TANNER A., GHEZ A.M., MORRIS M., BECKLIN E.E., COTERA A., RESSLER M., WERNER M. and WIZINOWICH P.
Abstract (from CDS):
We present diffraction-limited 2-25 µm images obtained with the W. M. Keck 10 m telescopes that spatially resolve the cool source IRS 21, one of a small group of enigmatic objects in the central parsec of our Galaxy that have eluded classification. Modeled as a Gaussian, the azimuthally averaged intensity profile of IRS 21 has a half-width at half-maximum (HWHM) size of 650±80 AU at 2.2 µm and an average HWHM size of 1600±200 AU at mid-infrared wavelengths. These large apparent sizes imply an extended distribution of dust. The mid-infrared color map indicates that IRS 21 is a self-luminous source rather than an externally heated dust clump as originally suggested. The spectral energy distribution has distinct near- and mid-infrared components. A simple radiative transfer code, which simultaneously fits the near- and mid-infrared photometry and intensity profiles, supports a model in which the near-infrared radiation is scattered and extincted light from an embedded central source, while the mid-infrared emission is from thermally reradiating silicate dust. We argue that IRS 21 (and by analogy, the other luminous sources along the Northern Arm) is a massive star experiencing rapid mass loss and plowing through the Northern Arm, thereby generating a bow shock, which is spatially resolved in our observations.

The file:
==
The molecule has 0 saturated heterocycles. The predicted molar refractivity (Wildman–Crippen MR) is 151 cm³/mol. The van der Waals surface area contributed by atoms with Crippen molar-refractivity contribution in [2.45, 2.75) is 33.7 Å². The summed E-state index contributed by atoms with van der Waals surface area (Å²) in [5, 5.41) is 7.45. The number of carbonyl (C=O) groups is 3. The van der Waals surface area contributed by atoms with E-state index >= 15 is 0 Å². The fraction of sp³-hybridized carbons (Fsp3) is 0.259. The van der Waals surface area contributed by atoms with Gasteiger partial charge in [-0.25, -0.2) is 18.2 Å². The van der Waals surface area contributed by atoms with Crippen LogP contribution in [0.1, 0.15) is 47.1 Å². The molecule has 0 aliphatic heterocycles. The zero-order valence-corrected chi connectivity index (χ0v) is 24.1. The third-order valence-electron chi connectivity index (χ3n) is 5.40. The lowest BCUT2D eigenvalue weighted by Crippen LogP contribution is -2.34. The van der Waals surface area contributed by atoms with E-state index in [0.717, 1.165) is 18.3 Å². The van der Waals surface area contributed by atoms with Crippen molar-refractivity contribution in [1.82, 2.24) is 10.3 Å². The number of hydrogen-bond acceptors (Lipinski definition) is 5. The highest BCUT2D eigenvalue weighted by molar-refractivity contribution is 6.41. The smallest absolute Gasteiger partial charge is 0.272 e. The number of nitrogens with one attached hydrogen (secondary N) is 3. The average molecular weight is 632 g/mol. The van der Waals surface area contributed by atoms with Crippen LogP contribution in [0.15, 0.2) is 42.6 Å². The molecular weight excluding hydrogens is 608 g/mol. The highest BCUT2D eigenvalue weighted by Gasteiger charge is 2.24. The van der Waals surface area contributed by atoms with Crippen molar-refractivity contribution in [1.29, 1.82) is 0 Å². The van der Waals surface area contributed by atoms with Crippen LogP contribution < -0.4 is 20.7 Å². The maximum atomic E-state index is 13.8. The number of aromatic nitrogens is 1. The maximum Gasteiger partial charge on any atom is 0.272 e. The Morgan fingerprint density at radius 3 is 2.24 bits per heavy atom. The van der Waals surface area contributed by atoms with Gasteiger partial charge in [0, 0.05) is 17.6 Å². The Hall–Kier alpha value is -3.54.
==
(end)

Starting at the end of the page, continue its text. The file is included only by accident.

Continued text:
Galaxy: Center - Infrared: Stars